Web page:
OBJECTIVE: The Sjögren's Syndrome Foundation clinical practice guidelines (CPGs) are designed to improve quality and consistency of care in Sjögren's syndrome by offering recommendations for management. METHODS: Management questions for the systemic manifestations of Sjögren's syndrome were posed by the CPG committee with input from patients and rheumatologists. Clinical questions were assigned to a topic review group that performed systematic reviews and data extraction and drafted guidelines. Quality of evidence and strength of recommendation were rated using the American Society of Clinical Oncology's modification of the Grading of Recommendations Assessment, Development, and Evaluation. Guideline recommendations were reviewed by a consensus expert panel (CEP) composed of 30-40 clinicians from academia and community practices, as well as registered nurses and patients, using a modified Delphi process. A CEP agreement level of 75% was set as a minimum for adoption of a guideline recommendation. RESULTS: Consensus was achieved for 19 recommendations; for 11 additional modules, available data were insufficient to allow a recommendation to be formulated. Of the 19 recommendations, 15 required 1 Delphi round, 2 required 2 rounds, and 2 required 3 rounds. CONCLUSION: Key recommendations include a decision tree for the use of oral disease-modifying antirheumatic drugs for inflammatory musculoskeletal pain, use of self-care measures and advice regarding exercise to reduce fatigue, and the use of rituximab in selected clinical settings for oral and ocular dryness and for certain extraglandular manifestations, including vasculitis, severe parotid swelling, inflammatory arthritis, pulmonary disease, and mononeuritis multiplex. The CPG committee strongly discouraged the use of tumor necrosis factor inhibitors for sicca symptoms and for the majority of clinical contexts in primary Sjögren's syndrome.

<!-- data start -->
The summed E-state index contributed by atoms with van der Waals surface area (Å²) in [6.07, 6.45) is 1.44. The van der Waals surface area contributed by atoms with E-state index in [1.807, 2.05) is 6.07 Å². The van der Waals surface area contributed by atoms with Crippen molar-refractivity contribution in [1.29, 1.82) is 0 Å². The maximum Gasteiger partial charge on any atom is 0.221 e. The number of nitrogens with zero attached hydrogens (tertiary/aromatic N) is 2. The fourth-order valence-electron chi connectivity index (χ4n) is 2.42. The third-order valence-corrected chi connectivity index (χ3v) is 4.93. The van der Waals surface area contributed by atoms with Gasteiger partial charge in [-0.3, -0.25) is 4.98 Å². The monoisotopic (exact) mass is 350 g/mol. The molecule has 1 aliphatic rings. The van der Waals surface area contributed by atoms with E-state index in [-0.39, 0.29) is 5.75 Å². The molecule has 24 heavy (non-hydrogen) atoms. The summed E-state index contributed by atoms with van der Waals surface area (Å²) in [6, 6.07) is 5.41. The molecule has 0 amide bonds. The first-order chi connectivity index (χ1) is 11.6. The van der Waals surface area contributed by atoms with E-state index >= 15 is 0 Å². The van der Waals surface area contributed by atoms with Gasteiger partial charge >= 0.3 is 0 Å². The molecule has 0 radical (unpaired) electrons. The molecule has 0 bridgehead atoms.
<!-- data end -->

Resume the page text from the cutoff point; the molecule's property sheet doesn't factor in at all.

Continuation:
Assuntos
Antirreumáticos/uso terapêutico , Produtos Biológicos/uso terapêutico , Fadiga/tratamento farmacológico , Inflamação/tratamento farmacológico , Dor Musculoesquelética/tratamento farmacológico , Síndrome de Sjogren/tratamento farmacológico , Antirreumáticos/efeitos adversos , Produtos Biológicos/efeitos adversos , Consenso , Árvores de Decisões , Técnica Delfos , Medicina Baseada em Evidências , Fadiga/diagnóstico , Fadiga/etiologia , Humanos , Inflamação/diagnóstico , Inflamação/etiologia , Dor Musculoesquelética/diagnóstico , Dor Musculoesquelética/etiologia , Autocuidado , Síndrome de Sjogren/complicações , Síndrome de Sjogren/diagnóstico , Resultado do Tratamento
4.
Ann Rheum Dis ; 76(1): 9-16, 2017 Jan.
Artigo em Inglês | MEDLINE | ID: mdl-27789466

RESUMO